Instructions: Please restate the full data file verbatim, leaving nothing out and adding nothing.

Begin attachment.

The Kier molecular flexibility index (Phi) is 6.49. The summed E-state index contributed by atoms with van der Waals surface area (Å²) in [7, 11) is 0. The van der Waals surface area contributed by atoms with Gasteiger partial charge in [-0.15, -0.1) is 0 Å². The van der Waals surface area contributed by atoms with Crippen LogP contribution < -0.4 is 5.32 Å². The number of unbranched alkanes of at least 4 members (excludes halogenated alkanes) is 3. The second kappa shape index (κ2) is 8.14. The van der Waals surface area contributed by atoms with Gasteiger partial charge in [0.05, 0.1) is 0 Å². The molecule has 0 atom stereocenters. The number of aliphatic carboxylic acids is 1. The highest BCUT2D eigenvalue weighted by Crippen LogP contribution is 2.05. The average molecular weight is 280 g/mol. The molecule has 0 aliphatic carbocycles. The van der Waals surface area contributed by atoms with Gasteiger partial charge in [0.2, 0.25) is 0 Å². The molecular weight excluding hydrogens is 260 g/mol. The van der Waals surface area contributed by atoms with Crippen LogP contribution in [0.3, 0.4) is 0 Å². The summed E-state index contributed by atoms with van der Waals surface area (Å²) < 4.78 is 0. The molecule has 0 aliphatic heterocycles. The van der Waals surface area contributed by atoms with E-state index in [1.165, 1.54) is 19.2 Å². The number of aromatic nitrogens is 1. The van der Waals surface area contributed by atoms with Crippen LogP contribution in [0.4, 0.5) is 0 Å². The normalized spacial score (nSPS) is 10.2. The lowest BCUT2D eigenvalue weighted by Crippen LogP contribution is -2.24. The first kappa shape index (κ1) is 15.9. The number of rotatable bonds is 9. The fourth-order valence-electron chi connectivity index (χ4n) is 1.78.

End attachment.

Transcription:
The Kier molecular flexibility index (Phi) is 6.49. The summed E-state index contributed by atoms with van der Waals surface area (Å²) in [7, 11) is 0. The van der Waals surface area contributed by atoms with Gasteiger partial charge in [-0.15, -0.1) is 0 Å². The van der Waals surface area contributed by atoms with Crippen LogP contribution < -0.4 is 5.32 Å². The number of unbranched alkanes of at least 4 members (excludes halogenated alkanes) is 3. The second kappa shape index (κ2) is 8.14. The van der Waals surface area contributed by atoms with Gasteiger partial charge in [0.05, 0.1) is 0 Å². The molecule has 0 atom stereocenters. The number of aliphatic carboxylic acids is 1. The highest BCUT2D eigenvalue weighted by Crippen LogP contribution is 2.05. The average molecular weight is 280 g/mol. The molecule has 0 aliphatic carbocycles. The van der Waals surface area contributed by atoms with Gasteiger partial charge in [0.2, 0.25) is 0 Å². The molecular weight excluding hydrogens is 260 g/mol. The van der Waals surface area contributed by atoms with Crippen LogP contribution in [0.3, 0.4) is 0 Å². The summed E-state index contributed by atoms with van der Waals surface area (Å²) < 4.78 is 0. The molecule has 0 aliphatic heterocycles. The van der Waals surface area contributed by atoms with E-state index in [1.165, 1.54) is 19.2 Å². The number of aromatic nitrogens is 1. The van der Waals surface area contributed by atoms with Crippen LogP contribution in [0.4, 0.5) is 0 Å². The normalized spacial score (nSPS) is 10.2. The lowest BCUT2D eigenvalue weighted by Crippen LogP contribution is -2.24. The first kappa shape index (κ1) is 15.9. The number of rotatable bonds is 9. The fourth-order valence-electron chi connectivity index (χ4n) is 1.78.